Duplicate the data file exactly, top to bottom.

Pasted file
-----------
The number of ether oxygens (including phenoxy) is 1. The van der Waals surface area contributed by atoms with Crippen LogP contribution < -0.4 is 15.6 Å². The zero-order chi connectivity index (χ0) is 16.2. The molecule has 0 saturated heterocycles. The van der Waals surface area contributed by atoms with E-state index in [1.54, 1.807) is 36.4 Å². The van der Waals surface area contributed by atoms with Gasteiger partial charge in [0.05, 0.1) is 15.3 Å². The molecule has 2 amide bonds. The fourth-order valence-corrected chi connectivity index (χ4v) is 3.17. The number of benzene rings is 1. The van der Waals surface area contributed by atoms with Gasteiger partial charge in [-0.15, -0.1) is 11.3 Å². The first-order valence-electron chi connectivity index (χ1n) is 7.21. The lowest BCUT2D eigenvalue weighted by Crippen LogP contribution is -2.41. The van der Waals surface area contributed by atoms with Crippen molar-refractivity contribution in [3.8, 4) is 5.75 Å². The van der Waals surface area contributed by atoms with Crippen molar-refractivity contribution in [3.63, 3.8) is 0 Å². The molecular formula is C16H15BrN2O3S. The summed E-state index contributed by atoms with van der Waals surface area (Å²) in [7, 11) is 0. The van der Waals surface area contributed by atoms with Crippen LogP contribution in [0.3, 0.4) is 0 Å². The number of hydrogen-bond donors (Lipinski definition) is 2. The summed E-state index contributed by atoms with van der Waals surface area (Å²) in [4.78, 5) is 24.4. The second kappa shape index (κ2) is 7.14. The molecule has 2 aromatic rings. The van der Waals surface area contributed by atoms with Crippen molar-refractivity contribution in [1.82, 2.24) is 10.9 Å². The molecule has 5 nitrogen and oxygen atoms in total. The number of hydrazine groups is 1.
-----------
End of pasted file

The number of ether oxygens (including phenoxy) is 1. The van der Waals surface area contributed by atoms with Crippen LogP contribution < -0.4 is 15.6 Å². The zero-order chi connectivity index (χ0) is 16.2. The molecule has 0 saturated heterocycles. The van der Waals surface area contributed by atoms with E-state index in [1.54, 1.807) is 36.4 Å². The van der Waals surface area contributed by atoms with Gasteiger partial charge in [0.05, 0.1) is 15.3 Å². The molecule has 2 amide bonds. The fourth-order valence-corrected chi connectivity index (χ4v) is 3.17. The number of benzene rings is 1. The van der Waals surface area contributed by atoms with Gasteiger partial charge in [-0.15, -0.1) is 11.3 Å². The first-order valence-electron chi connectivity index (χ1n) is 7.21. The lowest BCUT2D eigenvalue weighted by Crippen LogP contribution is -2.41. The van der Waals surface area contributed by atoms with Crippen molar-refractivity contribution in [3.8, 4) is 5.75 Å². The van der Waals surface area contributed by atoms with Crippen molar-refractivity contribution in [3.63, 3.8) is 0 Å². The molecular formula is C16H15BrN2O3S. The summed E-state index contributed by atoms with van der Waals surface area (Å²) in [7, 11) is 0. The van der Waals surface area contributed by atoms with Crippen LogP contribution in [0.3, 0.4) is 0 Å². The number of hydrogen-bond donors (Lipinski definition) is 2. The summed E-state index contributed by atoms with van der Waals surface area (Å²) in [4.78, 5) is 24.4. The second kappa shape index (κ2) is 7.14. The molecule has 2 aromatic rings. The van der Waals surface area contributed by atoms with Crippen molar-refractivity contribution in [1.82, 2.24) is 10.9 Å². The molecule has 5 nitrogen and oxygen atoms in total. The number of hydrazine groups is 1.